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IRS faces more pressure on veterans service organization audit rules

Aug. 29, 2013 - 04:58PM   |  
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The House Veterans’ Affairs Committee chairman is giving the IRS until Tuesday night to explain why veterans’ organizations are being required to prove their members are really veterans.

Rep. Jeff Miller, R-Fla., wrote the IRS on Wednesday questioning a 2011 policy requiring veterans’ organizations to provide tax auditors with proof of members’ military service by showing either discharge papers or DD 214 separation documents.

“To ask these organizations to provide materials, some of which include personally identifying information such as Social Security number and dates of birth, for, in some cases, millions of members seemingly without cause is unduly burdensome and completely unwarranted,” Miller said in the letter to Daniel Werfel, acting director of the Internal Revenue Service.

The requirement is drawing attention, Miller said, “given the recent revelations that the IRS has been illegally targeting certain political groups.” He is referring the the admission by the IRS that groups with political-sounding names, like those using the words “Tea Party,” “progressive” or “occupy,” were singled out for audits.

Miller said he wants written justification by the close of business on Tuesday for requiring veterans organization to provide the material. The answer should include why the IRS decided this was necessary and the legal authority to require the information.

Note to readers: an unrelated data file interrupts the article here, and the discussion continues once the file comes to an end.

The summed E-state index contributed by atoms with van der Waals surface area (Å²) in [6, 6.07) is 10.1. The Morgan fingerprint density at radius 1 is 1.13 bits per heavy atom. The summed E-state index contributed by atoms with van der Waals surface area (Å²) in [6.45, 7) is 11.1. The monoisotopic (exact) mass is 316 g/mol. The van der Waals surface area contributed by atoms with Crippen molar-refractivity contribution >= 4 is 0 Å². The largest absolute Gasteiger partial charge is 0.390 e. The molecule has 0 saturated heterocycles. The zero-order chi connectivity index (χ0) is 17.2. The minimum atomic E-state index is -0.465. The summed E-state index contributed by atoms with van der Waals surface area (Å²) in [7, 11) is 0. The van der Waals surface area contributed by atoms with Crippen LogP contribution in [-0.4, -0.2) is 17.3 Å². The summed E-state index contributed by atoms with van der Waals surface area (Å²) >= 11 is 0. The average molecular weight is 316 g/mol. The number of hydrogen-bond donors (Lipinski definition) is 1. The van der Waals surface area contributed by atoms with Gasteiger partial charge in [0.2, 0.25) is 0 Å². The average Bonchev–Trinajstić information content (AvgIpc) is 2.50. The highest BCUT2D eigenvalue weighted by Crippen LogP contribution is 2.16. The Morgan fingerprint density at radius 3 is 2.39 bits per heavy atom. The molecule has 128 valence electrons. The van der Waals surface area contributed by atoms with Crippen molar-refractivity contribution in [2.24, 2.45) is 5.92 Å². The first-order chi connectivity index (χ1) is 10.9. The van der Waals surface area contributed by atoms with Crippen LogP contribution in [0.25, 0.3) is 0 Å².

Sen. Jerry Moran, R-Kan., wrote a similar letter on Tuesday but he did not set a deadline for a reply.

The requirement to prove members’ military service was included in a Jan. 27, 2011, manual about how to treat veterans’ service organizations seeking exemptions from federal taxes.

The 2011 rules require that at least 75 percent of an organization’s members be current or former service members to be tax-exempt, and set out audit guidelines that include reviewing the group’s charter, bylaws and minutes of meetings to ensure it is a non-profit organization operating for the good of veterans. Auditors also look for documentation about the members, which includes proof of military service.

Miller said he doesn’t see why this is necessary. “Congress has provided for the tax-exempt status of veterans’ organization in recognition of both the selfless service our nation’s veterans have provided and the important role veterans’ organizations play,” he said. “Allegations that they are now being unfairly targeted by the government they sought to protect and defend is nothing short of unacceptable to me.”

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